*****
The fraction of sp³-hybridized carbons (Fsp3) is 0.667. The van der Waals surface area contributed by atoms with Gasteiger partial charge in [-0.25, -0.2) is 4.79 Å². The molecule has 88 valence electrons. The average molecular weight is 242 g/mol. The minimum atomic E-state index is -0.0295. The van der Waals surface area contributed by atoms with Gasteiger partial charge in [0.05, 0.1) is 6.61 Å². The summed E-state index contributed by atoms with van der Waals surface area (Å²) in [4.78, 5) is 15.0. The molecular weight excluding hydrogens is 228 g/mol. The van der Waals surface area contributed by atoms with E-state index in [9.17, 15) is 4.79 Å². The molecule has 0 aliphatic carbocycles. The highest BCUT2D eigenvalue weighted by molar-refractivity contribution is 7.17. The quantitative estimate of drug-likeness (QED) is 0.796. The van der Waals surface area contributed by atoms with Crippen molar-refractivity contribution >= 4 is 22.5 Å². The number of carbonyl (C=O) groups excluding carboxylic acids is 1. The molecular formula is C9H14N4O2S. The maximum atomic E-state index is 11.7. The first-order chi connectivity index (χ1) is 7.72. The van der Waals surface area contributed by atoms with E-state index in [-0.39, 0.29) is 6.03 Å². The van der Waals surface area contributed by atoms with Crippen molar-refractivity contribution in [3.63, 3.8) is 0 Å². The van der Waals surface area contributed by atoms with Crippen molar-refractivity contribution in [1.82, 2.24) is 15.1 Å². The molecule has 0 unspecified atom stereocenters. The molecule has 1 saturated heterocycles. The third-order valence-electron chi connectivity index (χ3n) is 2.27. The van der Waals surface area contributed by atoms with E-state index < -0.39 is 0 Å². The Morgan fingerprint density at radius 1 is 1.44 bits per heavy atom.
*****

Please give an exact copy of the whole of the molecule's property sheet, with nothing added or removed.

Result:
The fraction of sp³-hybridized carbons (Fsp3) is 0.667. The van der Waals surface area contributed by atoms with Gasteiger partial charge in [-0.25, -0.2) is 4.79 Å². The molecule has 88 valence electrons. The average molecular weight is 242 g/mol. The minimum atomic E-state index is -0.0295. The van der Waals surface area contributed by atoms with Gasteiger partial charge in [0.05, 0.1) is 6.61 Å². The summed E-state index contributed by atoms with van der Waals surface area (Å²) in [4.78, 5) is 15.0. The molecular weight excluding hydrogens is 228 g/mol. The van der Waals surface area contributed by atoms with E-state index in [9.17, 15) is 4.79 Å². The molecule has 0 aliphatic carbocycles. The highest BCUT2D eigenvalue weighted by molar-refractivity contribution is 7.17. The quantitative estimate of drug-likeness (QED) is 0.796. The van der Waals surface area contributed by atoms with Crippen molar-refractivity contribution >= 4 is 22.5 Å². The number of carbonyl (C=O) groups excluding carboxylic acids is 1. The molecular formula is C9H14N4O2S. The maximum atomic E-state index is 11.7. The first-order chi connectivity index (χ1) is 7.72. The van der Waals surface area contributed by atoms with E-state index in [-0.39, 0.29) is 6.03 Å². The van der Waals surface area contributed by atoms with Crippen molar-refractivity contribution in [3.63, 3.8) is 0 Å². The van der Waals surface area contributed by atoms with Crippen molar-refractivity contribution in [1.82, 2.24) is 15.1 Å². The molecule has 0 unspecified atom stereocenters. The molecule has 1 saturated heterocycles. The third-order valence-electron chi connectivity index (χ3n) is 2.27. The van der Waals surface area contributed by atoms with E-state index < -0.39 is 0 Å². The Morgan fingerprint density at radius 1 is 1.44 bits per heavy atom.